I don’t want to alarm you, but despite quite clearly having the numeral “4” on the end of the title, Gears of War 4 is actually the fifth game in the respectable Gears of War franchise. And when I say “respectable” I’m not even being my usual, sarcastic, devilishly-handsome self. The first game was critically beloved, a commercial success by every possible metric, exceedingly well-designed, and became a rubric for cover-based third-person shooting to such an extent that the industry’s continued – and continuing – milking of the series’ saggy teats has led most people to retroactively taint the Gears games themselves. A shame, really, because they’re all pretty great. Except this one, as it happens. This one is merely fine, just in quite a tired, predictable, faintly desperate way.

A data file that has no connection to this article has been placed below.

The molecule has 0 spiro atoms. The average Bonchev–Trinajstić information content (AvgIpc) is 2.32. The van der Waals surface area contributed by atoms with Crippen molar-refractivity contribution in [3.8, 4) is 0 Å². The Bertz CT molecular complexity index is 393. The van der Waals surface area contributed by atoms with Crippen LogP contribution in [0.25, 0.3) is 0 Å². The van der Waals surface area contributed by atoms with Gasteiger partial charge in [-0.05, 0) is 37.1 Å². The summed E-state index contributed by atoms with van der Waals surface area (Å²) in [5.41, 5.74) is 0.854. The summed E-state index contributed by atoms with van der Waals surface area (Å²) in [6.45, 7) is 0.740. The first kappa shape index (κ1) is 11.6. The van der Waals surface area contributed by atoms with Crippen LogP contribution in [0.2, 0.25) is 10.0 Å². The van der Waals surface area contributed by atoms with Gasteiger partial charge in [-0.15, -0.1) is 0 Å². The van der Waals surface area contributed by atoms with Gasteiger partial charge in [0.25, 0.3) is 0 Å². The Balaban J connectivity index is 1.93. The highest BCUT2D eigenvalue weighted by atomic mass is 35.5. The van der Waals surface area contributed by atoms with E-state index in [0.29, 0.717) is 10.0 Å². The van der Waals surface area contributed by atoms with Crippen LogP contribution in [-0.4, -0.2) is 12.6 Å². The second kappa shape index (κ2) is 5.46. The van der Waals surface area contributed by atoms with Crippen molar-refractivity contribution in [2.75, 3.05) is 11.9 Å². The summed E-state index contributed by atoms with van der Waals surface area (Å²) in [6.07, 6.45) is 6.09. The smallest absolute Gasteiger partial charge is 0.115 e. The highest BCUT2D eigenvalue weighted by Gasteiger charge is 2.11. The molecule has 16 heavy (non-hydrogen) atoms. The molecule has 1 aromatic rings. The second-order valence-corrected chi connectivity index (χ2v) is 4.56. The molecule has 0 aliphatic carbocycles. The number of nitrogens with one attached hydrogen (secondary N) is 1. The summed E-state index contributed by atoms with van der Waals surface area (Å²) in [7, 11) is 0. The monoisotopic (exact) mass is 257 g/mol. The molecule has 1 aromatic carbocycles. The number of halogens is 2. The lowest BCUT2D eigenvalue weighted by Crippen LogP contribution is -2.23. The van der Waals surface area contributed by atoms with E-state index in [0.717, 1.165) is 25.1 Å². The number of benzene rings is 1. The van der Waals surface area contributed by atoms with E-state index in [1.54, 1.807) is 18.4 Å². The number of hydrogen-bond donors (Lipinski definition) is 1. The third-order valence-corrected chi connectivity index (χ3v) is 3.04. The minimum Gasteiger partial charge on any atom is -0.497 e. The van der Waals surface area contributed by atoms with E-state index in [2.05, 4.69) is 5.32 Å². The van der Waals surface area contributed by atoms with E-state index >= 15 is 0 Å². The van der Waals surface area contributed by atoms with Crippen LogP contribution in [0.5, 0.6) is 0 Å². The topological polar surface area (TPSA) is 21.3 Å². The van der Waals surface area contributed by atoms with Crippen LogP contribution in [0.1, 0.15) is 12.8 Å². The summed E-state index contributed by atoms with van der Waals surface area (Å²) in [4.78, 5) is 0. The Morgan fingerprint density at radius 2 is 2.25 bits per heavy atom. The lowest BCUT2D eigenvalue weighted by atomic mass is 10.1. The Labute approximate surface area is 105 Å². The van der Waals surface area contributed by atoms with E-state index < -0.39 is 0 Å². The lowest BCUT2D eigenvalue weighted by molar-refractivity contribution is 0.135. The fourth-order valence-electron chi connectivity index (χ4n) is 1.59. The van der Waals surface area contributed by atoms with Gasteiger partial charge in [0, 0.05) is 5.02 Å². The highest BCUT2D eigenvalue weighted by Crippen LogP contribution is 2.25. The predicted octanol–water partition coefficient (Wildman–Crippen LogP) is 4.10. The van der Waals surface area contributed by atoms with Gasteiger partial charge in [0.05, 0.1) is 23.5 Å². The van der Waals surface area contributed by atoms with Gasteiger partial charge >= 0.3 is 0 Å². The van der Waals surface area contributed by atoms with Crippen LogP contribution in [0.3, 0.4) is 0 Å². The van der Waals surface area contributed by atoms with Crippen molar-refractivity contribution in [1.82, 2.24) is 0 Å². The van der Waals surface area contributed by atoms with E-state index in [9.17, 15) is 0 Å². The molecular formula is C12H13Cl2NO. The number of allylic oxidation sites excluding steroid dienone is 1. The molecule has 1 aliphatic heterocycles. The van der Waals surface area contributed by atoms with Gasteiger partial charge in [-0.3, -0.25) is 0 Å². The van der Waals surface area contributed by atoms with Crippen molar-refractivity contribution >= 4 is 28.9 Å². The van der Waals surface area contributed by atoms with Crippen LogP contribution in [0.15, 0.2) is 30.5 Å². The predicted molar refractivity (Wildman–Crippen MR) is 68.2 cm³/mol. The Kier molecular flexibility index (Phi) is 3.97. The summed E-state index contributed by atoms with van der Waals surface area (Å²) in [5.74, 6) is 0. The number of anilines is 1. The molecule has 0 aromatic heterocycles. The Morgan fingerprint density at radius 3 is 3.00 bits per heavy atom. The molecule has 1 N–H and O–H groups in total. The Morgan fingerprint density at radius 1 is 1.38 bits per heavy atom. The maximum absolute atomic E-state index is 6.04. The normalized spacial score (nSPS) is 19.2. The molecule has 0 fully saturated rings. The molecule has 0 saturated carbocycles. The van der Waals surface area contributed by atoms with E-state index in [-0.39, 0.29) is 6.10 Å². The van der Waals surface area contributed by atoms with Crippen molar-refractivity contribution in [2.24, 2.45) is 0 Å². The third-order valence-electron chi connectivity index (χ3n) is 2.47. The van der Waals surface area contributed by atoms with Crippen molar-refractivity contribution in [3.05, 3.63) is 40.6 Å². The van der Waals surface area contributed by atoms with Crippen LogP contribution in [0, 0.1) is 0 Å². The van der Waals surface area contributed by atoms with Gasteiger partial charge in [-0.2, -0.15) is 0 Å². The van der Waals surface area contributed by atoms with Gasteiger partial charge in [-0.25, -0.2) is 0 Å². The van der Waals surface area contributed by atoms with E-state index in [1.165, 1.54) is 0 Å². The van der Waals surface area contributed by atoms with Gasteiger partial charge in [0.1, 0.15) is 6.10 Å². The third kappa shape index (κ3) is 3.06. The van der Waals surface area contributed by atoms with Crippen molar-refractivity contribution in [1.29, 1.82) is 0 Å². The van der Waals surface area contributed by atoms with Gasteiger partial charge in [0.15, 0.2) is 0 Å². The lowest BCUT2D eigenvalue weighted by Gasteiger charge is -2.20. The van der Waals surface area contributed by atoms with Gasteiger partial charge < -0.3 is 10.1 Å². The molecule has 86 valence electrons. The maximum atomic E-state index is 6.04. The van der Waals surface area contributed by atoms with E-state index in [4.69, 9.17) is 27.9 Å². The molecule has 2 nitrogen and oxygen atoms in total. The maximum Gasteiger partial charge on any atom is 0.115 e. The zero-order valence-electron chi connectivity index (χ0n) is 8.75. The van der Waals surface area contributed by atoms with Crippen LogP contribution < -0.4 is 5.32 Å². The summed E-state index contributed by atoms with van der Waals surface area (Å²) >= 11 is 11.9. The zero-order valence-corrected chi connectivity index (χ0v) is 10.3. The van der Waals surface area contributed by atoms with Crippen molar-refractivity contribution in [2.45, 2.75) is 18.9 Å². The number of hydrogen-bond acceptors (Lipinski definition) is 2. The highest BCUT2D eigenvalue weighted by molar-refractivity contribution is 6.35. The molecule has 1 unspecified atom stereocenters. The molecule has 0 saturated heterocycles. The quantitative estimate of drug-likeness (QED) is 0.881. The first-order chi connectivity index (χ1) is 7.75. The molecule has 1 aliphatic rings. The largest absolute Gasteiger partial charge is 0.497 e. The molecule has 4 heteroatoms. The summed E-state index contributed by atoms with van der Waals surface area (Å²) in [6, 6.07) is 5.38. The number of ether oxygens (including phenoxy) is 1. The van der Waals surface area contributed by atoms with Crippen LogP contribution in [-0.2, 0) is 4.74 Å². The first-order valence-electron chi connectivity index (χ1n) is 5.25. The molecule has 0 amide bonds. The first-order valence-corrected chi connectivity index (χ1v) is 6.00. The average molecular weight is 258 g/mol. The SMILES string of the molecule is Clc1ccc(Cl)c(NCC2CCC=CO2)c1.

Oh, no. We’re not doing the Halo thing, are we?
Not quite, although the business parallels are undeniably similar. Epic Games didn’t want to make Gears of War games anymore, much like how Bungie didn’t want to make Halo games anymore, and so in both instances Microsoft invented a developer with the specific mandate of making more games in those respective franchises. In Halo’s case, the property was handed over to 343 Industries, a phenomenally inept pack of corporate stooges who bastardized Halo’s core gameplay, plot and characters, and slapped them back together in a Call of Duty clone wearing Master Chief’s helmet.
Gears of War 4 has, admittedly, fared slightly better. Its developers, The Coalition, at least had the good sense to leave the fundamentals of a Gears experience largely unchanged. The problem is that they left them so unchanged that the whole thing feels like a knockoff, second-hand Gears experience without any of the creative verve that gave the original trilogy its unique appeal.